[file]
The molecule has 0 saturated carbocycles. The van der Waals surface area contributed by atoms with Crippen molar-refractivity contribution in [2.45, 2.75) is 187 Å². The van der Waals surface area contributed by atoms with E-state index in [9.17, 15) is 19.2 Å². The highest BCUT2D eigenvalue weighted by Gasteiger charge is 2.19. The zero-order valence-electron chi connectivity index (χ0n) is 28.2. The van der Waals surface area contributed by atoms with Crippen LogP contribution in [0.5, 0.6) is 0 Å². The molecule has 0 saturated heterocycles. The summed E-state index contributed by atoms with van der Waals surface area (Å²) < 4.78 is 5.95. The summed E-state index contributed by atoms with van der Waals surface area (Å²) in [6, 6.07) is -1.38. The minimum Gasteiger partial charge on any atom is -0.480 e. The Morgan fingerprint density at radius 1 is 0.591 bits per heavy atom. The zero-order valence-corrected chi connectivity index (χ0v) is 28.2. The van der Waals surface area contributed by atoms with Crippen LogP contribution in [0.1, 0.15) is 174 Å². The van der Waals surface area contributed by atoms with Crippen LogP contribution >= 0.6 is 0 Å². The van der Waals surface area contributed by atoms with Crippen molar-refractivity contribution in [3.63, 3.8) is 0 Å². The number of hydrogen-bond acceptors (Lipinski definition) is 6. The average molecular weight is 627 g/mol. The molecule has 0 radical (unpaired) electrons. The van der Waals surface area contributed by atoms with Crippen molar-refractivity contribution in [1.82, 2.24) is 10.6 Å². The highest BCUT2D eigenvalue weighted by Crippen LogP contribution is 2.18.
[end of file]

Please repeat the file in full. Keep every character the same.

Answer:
The molecule has 0 saturated carbocycles. The van der Waals surface area contributed by atoms with Crippen molar-refractivity contribution in [2.45, 2.75) is 187 Å². The van der Waals surface area contributed by atoms with E-state index in [9.17, 15) is 19.2 Å². The highest BCUT2D eigenvalue weighted by Gasteiger charge is 2.19. The zero-order valence-electron chi connectivity index (χ0n) is 28.2. The van der Waals surface area contributed by atoms with Crippen LogP contribution in [0.5, 0.6) is 0 Å². The molecule has 0 saturated heterocycles. The summed E-state index contributed by atoms with van der Waals surface area (Å²) < 4.78 is 5.95. The summed E-state index contributed by atoms with van der Waals surface area (Å²) in [6, 6.07) is -1.38. The minimum Gasteiger partial charge on any atom is -0.480 e. The Morgan fingerprint density at radius 1 is 0.591 bits per heavy atom. The zero-order valence-corrected chi connectivity index (χ0v) is 28.2. The van der Waals surface area contributed by atoms with Crippen LogP contribution in [0.1, 0.15) is 174 Å². The van der Waals surface area contributed by atoms with Crippen LogP contribution >= 0.6 is 0 Å². The van der Waals surface area contributed by atoms with Crippen molar-refractivity contribution in [3.63, 3.8) is 0 Å². The number of hydrogen-bond acceptors (Lipinski definition) is 6. The average molecular weight is 627 g/mol. The molecule has 0 radical (unpaired) electrons. The van der Waals surface area contributed by atoms with Crippen molar-refractivity contribution in [1.82, 2.24) is 10.6 Å². The highest BCUT2D eigenvalue weighted by Crippen LogP contribution is 2.18.